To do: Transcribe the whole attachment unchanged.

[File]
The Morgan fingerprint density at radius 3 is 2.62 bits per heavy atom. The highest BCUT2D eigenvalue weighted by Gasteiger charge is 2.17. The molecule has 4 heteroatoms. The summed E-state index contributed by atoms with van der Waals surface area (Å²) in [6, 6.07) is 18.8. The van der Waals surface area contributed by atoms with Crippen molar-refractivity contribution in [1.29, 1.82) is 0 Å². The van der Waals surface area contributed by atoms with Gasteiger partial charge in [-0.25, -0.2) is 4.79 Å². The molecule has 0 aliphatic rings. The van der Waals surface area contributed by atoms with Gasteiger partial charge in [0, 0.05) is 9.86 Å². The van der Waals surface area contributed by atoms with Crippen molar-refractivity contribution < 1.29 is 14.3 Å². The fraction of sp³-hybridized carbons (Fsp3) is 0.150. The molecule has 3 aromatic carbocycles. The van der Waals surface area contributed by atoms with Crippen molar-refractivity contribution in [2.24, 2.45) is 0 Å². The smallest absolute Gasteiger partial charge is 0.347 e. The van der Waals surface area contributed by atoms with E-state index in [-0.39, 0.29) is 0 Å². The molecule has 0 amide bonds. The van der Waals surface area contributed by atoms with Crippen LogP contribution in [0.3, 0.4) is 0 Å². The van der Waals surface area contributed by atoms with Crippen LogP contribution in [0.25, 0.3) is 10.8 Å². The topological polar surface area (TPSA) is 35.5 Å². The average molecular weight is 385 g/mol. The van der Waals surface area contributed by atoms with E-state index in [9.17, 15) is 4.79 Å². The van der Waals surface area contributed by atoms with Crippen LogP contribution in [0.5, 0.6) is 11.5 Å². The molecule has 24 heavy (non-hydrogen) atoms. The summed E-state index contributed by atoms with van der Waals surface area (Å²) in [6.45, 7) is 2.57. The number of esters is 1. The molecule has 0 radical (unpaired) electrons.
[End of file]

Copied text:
The Morgan fingerprint density at radius 3 is 2.62 bits per heavy atom. The highest BCUT2D eigenvalue weighted by Gasteiger charge is 2.17. The molecule has 4 heteroatoms. The summed E-state index contributed by atoms with van der Waals surface area (Å²) in [6, 6.07) is 18.8. The van der Waals surface area contributed by atoms with Crippen molar-refractivity contribution in [1.29, 1.82) is 0 Å². The van der Waals surface area contributed by atoms with Gasteiger partial charge in [-0.25, -0.2) is 4.79 Å². The molecule has 0 aliphatic rings. The van der Waals surface area contributed by atoms with Gasteiger partial charge in [0, 0.05) is 9.86 Å². The van der Waals surface area contributed by atoms with Crippen molar-refractivity contribution < 1.29 is 14.3 Å². The fraction of sp³-hybridized carbons (Fsp3) is 0.150. The molecule has 3 aromatic carbocycles. The van der Waals surface area contributed by atoms with Crippen molar-refractivity contribution in [2.24, 2.45) is 0 Å². The smallest absolute Gasteiger partial charge is 0.347 e. The van der Waals surface area contributed by atoms with E-state index in [-0.39, 0.29) is 0 Å². The molecule has 0 amide bonds. The van der Waals surface area contributed by atoms with Crippen LogP contribution in [0.3, 0.4) is 0 Å². The van der Waals surface area contributed by atoms with Crippen LogP contribution in [0.25, 0.3) is 10.8 Å². The topological polar surface area (TPSA) is 35.5 Å². The average molecular weight is 385 g/mol. The van der Waals surface area contributed by atoms with E-state index in [9.17, 15) is 4.79 Å². The van der Waals surface area contributed by atoms with Crippen LogP contribution in [0.5, 0.6) is 11.5 Å². The molecule has 24 heavy (non-hydrogen) atoms. The summed E-state index contributed by atoms with van der Waals surface area (Å²) in [6.45, 7) is 2.57. The number of esters is 1. The molecule has 0 radical (unpaired) electrons.